How does it happen? All of a sudden, or so it seems, a slew of homages to Greek mythology. First, there was Seymour’s abominable Trapped in Mykonos. Then, Griffin’s highly creditable The Bull, The Moon & The Coronet. Tomorrow evening, I look forward to Bell’s Phedre. Meanwhile, there was No White Elephant’s Electra at Tap Gallery Theatre (upstairs), directed by erstwhile actor, Richard Hilliar. Hilliar has just been announced as the new director of Sydney Shakespeare Festival and, on the strength of his Electra, I anticipate productions from that company enthusiastically.

Hilliar’s Electra is full of bright ideas, despite the rather darker themes of the play. As we enter and negotiate the narrow vestibule, overpopulated with crude artworks, which leads to the airless, eerily tomblike, Tap Gallery theatre, women clad in black robes face the walls and wail. On emerging into the tiny black box, we find that scenic painter Andrea Espinoza has rendered the walls rustically grey. As such, they resemble those one might encounter in a mausoleum, or the concrete canyons of an uninspired CBD. Either way, the effect is demoralising. As well it might be, for we are entering a time and place of wretchedness.

Electra is in a crabby mood. She’s a bit one-eyed when it comes to her late father, Agamemnon, choosing to see his brutal dispatch of her sister as a matter in which he had no option and for the greater good; in other words, she tends to look it as a noble act of statesmanship, rather than filthy deed of filicide. It’s put her at odds with her mother, who has been unable to forgive what she, instead, sees as the malicious act of a mouse of a man too easily influenced by his brother. Electra’s dim view of her mother has been hardened by her hasty marriage to her cynical and opportunistic, if not downright sinister, stepfather. As with most family squabbles, it’s complicated and historical; clouded by pronounced attachments and the lack of them to ideas, feelings and people. It’s really Neighbours on steroids (which sound like Greek drugs to me).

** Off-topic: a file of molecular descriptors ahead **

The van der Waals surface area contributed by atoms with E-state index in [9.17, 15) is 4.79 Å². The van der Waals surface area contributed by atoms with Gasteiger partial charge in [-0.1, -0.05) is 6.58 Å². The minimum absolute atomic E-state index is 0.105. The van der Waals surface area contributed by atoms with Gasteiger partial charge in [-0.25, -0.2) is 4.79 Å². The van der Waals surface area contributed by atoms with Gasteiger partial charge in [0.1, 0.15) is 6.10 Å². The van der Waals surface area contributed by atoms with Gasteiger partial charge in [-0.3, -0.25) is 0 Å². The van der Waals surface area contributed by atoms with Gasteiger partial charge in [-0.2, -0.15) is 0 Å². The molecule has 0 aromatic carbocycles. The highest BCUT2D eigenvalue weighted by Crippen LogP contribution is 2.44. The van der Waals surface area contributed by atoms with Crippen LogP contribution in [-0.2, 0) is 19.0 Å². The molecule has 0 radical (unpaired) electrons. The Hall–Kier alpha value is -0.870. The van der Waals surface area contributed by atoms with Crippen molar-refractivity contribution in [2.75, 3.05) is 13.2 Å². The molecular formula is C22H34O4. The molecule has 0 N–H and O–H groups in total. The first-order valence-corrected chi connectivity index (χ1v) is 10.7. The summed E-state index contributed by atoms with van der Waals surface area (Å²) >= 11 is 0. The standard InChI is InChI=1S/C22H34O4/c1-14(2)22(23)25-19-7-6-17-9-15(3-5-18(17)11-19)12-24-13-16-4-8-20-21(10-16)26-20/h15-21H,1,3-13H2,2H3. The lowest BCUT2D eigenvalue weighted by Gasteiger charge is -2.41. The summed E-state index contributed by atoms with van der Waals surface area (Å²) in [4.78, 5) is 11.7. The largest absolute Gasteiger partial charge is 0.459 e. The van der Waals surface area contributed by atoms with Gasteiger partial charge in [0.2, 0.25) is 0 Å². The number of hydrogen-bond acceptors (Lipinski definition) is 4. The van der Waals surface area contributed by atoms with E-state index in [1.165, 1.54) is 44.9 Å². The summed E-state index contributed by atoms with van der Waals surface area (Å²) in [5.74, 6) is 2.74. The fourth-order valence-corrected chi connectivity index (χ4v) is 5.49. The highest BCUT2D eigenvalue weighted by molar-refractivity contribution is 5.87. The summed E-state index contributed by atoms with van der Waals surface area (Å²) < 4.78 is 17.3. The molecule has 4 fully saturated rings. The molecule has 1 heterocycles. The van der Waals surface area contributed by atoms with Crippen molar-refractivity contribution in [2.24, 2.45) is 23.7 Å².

Hilliar has innovated on the concept of the Greek chorus, so that, sometimes, an offstage voice will join in stereophonic synchronicity with an onstage one. As well, the whole drama is like a dance, thanks to the poetry-in-motion developed by movement consultant, Amanda Laing. Costumes are simple and effective. Nothing is overwrought. The entire cast is outstandingly good, with Amy Scott-Smith, nonetheless, standing head and shoulders above the rest, as Electra. Her exquisitely modulated voice and exemplary elocution are matched, physically, by a meticulously nuanced gestures, such that every emotion and expression is fully imbued with authenticity and believability.

Rose Maher, Emily Livingstone and Emily Elise are much tastier than chopped liver, too, as the women of Argos, Electra’s collegiate confidantes. Nicole Wineberg impresses, too, as Chrysothemis (not recommended for people with lisps), the weak-willed sister of Electra. Cat Martin is Electra’s murderous mother, Clytemnestra. As such, her expertise enables her to tread the notoriously difficult line between engendering sympathy and contempt. Dominic McDonald, however, is effortlessly contemptible as the opportunistic Aegisthus. He’s Australia’s answer to John Hurt. Any resemblance isn’t totally coincidental. His gruffly seasoned vocal timbre is the quintessence of evil. Nathaniel Scotcher’s Orestes (Electra’s brother, thought and announced dead, but returned) also captures a Shakespearean complexity of character which makes him relatable, as against the remoteness that can arise when mythological figures are understood and drawn rather more literally, simplistically and unidimensionally.

There are moments (or there were, on opening night) when the women of Argos seem not to know what face to pull, but these are few. On the whole, NWE’s Electra is a tiny tour de force, raising more questions than it answers, which, surely, is the way both ancient Greek and modern Australian drama ought to be.

The details: Electra will play at the Tap Gallery, Darlinghurst, until June 15. Tickets on the venue website.